“Peasant Dumplings”

Another recipe from the Kuenstlichs und Fuertrefflichs Kochbuch:

Die Knödelesserin, image courtesy of wikimedia commons

72 Peasant Dumplings (Bauren knödlein)

Take pepper, and a good part of onions with it, but not too much. Chop it well together, but not too small. Melt (brenne) a good piece of fat in this and then break two or three eggs into it and parsley. Do not make it too thin with the eggs and fat, and also take wheat flour and groats (grieß), one spoonful, but not as much as the wheat flour, or also add (grated) white Semel bread to it if you can have it. Thus they become thick. Make the mass quite thick, as for meatballs (flaysch knoedlein). When the meat broth is boiling, lay them in and let them cook quite gently. They must not cook long. And put in fat and eggs beforehand, otherwise it does no good.

This recipe makes an interesting addition to previous ones for meat and bread dumplings. It is not entirely clear, but it seems that finely chopped onions are seasoned with pepper and fried in oil (brennen always refers to a high heat and is used in roux recipes and for drizzling hot fat over foods to give them a crust). They are then mixed with eggs and the result worked into a dough with flour, semolina (grieß refers to coarsely ground grain suitable for porridge), and grated bread. The mass is worked into dumplings and cooked in hot water, probably simmered at a low heat.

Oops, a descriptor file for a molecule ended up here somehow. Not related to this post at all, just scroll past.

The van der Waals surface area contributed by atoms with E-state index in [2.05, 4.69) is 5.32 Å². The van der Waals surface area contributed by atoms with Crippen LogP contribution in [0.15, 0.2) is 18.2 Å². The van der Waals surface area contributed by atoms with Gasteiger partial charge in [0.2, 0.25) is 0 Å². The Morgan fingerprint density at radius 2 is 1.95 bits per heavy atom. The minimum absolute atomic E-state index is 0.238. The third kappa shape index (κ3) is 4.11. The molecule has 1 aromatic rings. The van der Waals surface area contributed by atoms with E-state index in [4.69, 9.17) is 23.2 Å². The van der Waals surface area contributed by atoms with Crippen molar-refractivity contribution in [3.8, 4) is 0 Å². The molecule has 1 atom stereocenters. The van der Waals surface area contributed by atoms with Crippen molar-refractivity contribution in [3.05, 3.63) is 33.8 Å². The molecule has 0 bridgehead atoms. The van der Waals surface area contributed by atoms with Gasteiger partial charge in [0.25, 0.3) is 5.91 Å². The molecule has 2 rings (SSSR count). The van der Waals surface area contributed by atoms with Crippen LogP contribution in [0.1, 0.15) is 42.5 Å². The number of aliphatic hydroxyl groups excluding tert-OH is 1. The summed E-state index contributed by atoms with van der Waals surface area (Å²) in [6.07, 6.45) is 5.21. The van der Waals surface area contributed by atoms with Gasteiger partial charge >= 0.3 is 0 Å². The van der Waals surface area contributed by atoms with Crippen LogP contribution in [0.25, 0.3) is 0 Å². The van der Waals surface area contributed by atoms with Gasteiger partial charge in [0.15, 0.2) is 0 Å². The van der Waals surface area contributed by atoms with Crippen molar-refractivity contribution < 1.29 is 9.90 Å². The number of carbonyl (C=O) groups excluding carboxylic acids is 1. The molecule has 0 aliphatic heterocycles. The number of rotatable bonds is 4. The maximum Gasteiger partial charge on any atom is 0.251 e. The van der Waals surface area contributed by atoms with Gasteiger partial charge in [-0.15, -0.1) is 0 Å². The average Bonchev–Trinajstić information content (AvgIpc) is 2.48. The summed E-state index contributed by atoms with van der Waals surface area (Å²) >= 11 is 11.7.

The final sentence is a little cryptic. I guess it means that you must properly first fry the onions and then work the dough, not add the onions to the dough as one might. The recipe allows for the interpretation of cooking the eggs with the onions, but I am not sure how well scrambled egg dumplings would hold together. The flavour profile could well be interesting though.

As to the attribution of the dish, it is possible that this kind of dumpling was eaten in peasant households. Eggs, onions, fat, flour and even grated bread would be available in a rural kitchen. Like many dishes called ‘peasant’ in surviving recipes, they are not poverty food by any description, though.

The short Kuenstlichs und Fuertrefflichs Kochbuch was first printed in Augsburg in 1559 and reprinted in Nuremberg in 1560 and subsequently. Despite its brevity, it is interesting especially as it contains many recipes for küchlein, baked or deep-fried confections, that apparently played a significant role in displaying status. We do not know who the famous cook referenced in the title may have been or if he ever existed.

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